Sometimes when my kids ask me for help with certain things, I specifically don’t help them.
When they make a mess, I deliberately have them clean it up themselves. When they ask particular questions, I direct them to a book to look it up instead of immediately giving them the answer myself.
I consciously step back and let my children struggle, strive, fail, become frustrated, pick themselves back up, try again, make mistakes, fix the mistakes, and seek alternative solutions.
This used to be hard for me as a mom, but it has gotten easier over the years alhamdulillah.
As I’ve grown older and gained more experience with childrearing, I’ve realized some important realities:
I am a mother, not a martyr.
My children are adults-in-training, not perpetual babies.
Sometimes the most helpful thing you can do is to step back and not be overly helpful. Get out of the way.
This applies to our relationship with our children, but also to other relationships in our life.
You can’t solve other people’s problems all the time. You can’t save people from themselves if they aren’t ready to help themselves. You can’t over-function to compensate for people who under-function.
For some people, this can be a hard lesson to learn. Those of us who are empathetic by nature, who feel obliged to help, who are moved to do for others, this is often a nearly impossible concept to truly grasp. The feelings of guilt and anxiety get too strong.
We are, socially, taught to be kind, to have empathy, to show compassion. We are pressured to help others, moved by guilt or pity or a sense of obligation.
And these directives are true, in some cases. These values of kindness, empathy, and compassion are excellent values. As Muslims, we know this.
But…at what point does empathy become enabling?
At what point does compassion become coddling?
At what point does repeatedly asking for mercy become manipulation?
At what point does our help simply teach others to become helpless, dependent on us continuously, and irresponsible for their own actions?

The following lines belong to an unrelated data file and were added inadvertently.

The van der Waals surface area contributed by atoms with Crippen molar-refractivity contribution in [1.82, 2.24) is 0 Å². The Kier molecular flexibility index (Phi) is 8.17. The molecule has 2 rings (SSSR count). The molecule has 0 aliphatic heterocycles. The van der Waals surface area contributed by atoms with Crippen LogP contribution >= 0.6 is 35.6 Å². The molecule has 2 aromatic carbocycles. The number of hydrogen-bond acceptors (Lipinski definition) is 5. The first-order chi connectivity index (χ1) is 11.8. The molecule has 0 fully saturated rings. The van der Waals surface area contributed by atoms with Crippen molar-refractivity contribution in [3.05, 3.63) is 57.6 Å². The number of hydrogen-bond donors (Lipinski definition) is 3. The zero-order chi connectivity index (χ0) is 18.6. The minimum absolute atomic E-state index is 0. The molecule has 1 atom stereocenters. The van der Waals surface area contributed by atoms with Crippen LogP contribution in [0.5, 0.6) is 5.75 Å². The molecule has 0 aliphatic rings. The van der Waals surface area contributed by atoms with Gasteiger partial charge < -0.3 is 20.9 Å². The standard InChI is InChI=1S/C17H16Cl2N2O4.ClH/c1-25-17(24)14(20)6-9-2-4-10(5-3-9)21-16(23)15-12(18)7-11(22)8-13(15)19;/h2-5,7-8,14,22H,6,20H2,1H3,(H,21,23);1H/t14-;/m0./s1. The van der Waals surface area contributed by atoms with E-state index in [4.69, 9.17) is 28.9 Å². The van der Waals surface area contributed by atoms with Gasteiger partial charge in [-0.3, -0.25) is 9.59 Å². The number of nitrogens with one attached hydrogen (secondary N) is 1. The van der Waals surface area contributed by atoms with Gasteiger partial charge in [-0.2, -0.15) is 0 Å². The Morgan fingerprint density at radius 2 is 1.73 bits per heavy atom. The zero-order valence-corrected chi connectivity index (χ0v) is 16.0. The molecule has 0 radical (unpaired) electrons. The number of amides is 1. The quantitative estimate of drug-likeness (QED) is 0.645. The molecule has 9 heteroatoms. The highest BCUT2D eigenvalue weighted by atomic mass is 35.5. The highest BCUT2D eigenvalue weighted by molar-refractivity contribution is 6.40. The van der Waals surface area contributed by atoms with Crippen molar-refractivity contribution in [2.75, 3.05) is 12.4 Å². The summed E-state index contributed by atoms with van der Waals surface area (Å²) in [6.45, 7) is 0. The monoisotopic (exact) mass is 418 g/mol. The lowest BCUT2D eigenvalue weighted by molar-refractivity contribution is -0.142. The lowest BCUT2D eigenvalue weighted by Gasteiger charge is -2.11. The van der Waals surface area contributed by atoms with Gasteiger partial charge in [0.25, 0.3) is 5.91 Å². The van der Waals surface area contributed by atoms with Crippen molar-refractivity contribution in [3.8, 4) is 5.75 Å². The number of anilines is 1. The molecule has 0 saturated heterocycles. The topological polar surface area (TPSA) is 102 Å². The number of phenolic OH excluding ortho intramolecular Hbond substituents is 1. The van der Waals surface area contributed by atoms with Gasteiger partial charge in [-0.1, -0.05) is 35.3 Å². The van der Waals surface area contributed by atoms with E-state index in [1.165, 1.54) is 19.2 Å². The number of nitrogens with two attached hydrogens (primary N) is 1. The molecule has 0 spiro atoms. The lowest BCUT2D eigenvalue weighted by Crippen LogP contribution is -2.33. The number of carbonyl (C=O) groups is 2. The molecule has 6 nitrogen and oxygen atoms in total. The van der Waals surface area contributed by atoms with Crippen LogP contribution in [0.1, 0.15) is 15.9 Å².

Sometimes, when someone we care about makes bad decisions, we feel compelled to shield them from the results of their poor decisions, instead of letting them face the natural consequences of their actions.
Our empathy for them compels us to constantly bail them out, to fix or cover for their mistakes, to swoop in to save the day. We absorb the impact so that they don’t feel a thing.
The pattern becomes cemented: we are the eternal saviors/ helpers, and they are the eternal victims/ babies.
This, done for years or decades, will yield disastrous results.
Not only for us, the perpetual helpers who will feel emotionally burned out, but also for them, the perpetual victims who never learn to change.
Anything given in unchecked excess causes damage.
If parents have excessive empathy for their children, they may coddle, pamper, and baby the children until they grow into entitled, irresponsible, incompetent overgrown infants with no life skills who become a burden to society.
If a husband has excessive compassion for his wife who acts unjustly, he may continually overlook her egregious behavior, go along with her tyranny, or repeatedly excuse her bad actions with some feel-good platitudes about “love” or “wisdom” or “mercy” even while the rights of innocents are usurped.
If a friend has excessive empathy for another, they may never comment on bad behavior, never give sincere advice that’s badly needed, never hold up a mirror to their wild, wayward friend who lacks accountability.
If a popular “Islamic speaker” is laser-focused on ideas of mercy and love in Islam exclusively at the expense of concepts like Islamic justice and Islamic rules and principles, he ends up grossly distorting people’s understanding of the deen in the name of “tolerance” or “prophetic adab.” Such people mis-portray Islam as some feel-good Christian-like “God loves you” and “Don’t judge” and “Piety is only in your heart” fluff with no substance. This misplaced, over-exaggerated, heavy-handed “compassion” is why we call such speakers “Compassionate Imams.” (In Arabic we call them “el imams el cute.”)
Of course, compassion, empathy, and mercy are wonderful and important values–but they are not to be applied indiscriminately in any and all situations blindly. This is true on the societal, the familial and the individual levels.
Mercy must be tempered with justice.
Love must be tempered with discipline.
Empathy must be tempered with reason.
Feelings must be tempered with facts.
Emotions must be tempered with logic.
Emotional reactions must be tempered with reality and rationality.
Otherwise, when we over-apply excessive empathy, thinking we are helping others, in reality we are only hurting them and ourselves.